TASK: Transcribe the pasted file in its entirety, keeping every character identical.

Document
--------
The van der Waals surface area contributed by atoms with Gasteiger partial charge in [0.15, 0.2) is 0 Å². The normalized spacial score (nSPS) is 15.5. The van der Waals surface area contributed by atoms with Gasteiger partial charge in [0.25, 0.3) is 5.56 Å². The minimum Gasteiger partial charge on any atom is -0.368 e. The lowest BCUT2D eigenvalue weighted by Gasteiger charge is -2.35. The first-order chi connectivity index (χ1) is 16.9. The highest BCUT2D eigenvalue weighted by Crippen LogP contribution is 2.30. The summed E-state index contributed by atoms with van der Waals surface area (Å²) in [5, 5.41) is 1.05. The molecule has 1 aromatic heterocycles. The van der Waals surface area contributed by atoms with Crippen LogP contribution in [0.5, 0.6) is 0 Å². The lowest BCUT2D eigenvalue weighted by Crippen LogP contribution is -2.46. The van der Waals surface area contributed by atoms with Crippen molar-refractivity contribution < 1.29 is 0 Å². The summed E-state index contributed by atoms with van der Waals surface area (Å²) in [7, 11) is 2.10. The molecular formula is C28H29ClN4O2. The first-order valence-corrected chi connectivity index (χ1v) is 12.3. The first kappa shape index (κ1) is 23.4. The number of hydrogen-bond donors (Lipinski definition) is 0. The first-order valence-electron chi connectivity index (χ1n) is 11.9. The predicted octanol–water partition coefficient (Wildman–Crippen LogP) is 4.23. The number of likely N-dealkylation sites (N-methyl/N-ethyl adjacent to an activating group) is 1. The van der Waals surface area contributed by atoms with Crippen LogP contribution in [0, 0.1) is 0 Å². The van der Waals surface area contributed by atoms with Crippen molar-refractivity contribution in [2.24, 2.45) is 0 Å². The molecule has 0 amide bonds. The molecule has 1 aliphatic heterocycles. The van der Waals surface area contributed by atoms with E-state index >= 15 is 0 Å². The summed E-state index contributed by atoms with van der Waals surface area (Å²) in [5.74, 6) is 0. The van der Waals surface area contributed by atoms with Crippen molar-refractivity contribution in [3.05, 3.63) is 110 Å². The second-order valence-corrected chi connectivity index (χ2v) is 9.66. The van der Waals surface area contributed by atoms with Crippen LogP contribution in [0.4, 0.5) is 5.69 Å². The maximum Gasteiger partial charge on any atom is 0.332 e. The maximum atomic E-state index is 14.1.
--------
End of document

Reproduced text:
The van der Waals surface area contributed by atoms with Gasteiger partial charge in [0.15, 0.2) is 0 Å². The normalized spacial score (nSPS) is 15.5. The van der Waals surface area contributed by atoms with Gasteiger partial charge in [0.25, 0.3) is 5.56 Å². The minimum Gasteiger partial charge on any atom is -0.368 e. The lowest BCUT2D eigenvalue weighted by Gasteiger charge is -2.35. The first-order chi connectivity index (χ1) is 16.9. The highest BCUT2D eigenvalue weighted by Crippen LogP contribution is 2.30. The summed E-state index contributed by atoms with van der Waals surface area (Å²) in [5, 5.41) is 1.05. The molecule has 1 aromatic heterocycles. The van der Waals surface area contributed by atoms with Crippen LogP contribution in [0.5, 0.6) is 0 Å². The lowest BCUT2D eigenvalue weighted by Crippen LogP contribution is -2.46. The van der Waals surface area contributed by atoms with Crippen molar-refractivity contribution < 1.29 is 0 Å². The summed E-state index contributed by atoms with van der Waals surface area (Å²) in [7, 11) is 2.10. The molecular formula is C28H29ClN4O2. The first-order valence-corrected chi connectivity index (χ1v) is 12.3. The first kappa shape index (κ1) is 23.4. The number of hydrogen-bond donors (Lipinski definition) is 0. The first-order valence-electron chi connectivity index (χ1n) is 11.9. The predicted octanol–water partition coefficient (Wildman–Crippen LogP) is 4.23. The number of likely N-dealkylation sites (N-methyl/N-ethyl adjacent to an activating group) is 1. The van der Waals surface area contributed by atoms with Crippen LogP contribution in [0, 0.1) is 0 Å². The van der Waals surface area contributed by atoms with Crippen molar-refractivity contribution in [2.24, 2.45) is 0 Å². The molecule has 0 amide bonds. The molecule has 1 aliphatic heterocycles. The van der Waals surface area contributed by atoms with E-state index >= 15 is 0 Å². The summed E-state index contributed by atoms with van der Waals surface area (Å²) in [5.74, 6) is 0. The van der Waals surface area contributed by atoms with Crippen molar-refractivity contribution in [3.05, 3.63) is 110 Å². The second-order valence-corrected chi connectivity index (χ2v) is 9.66. The van der Waals surface area contributed by atoms with Crippen LogP contribution in [0.4, 0.5) is 5.69 Å². The maximum Gasteiger partial charge on any atom is 0.332 e. The maximum atomic E-state index is 14.1.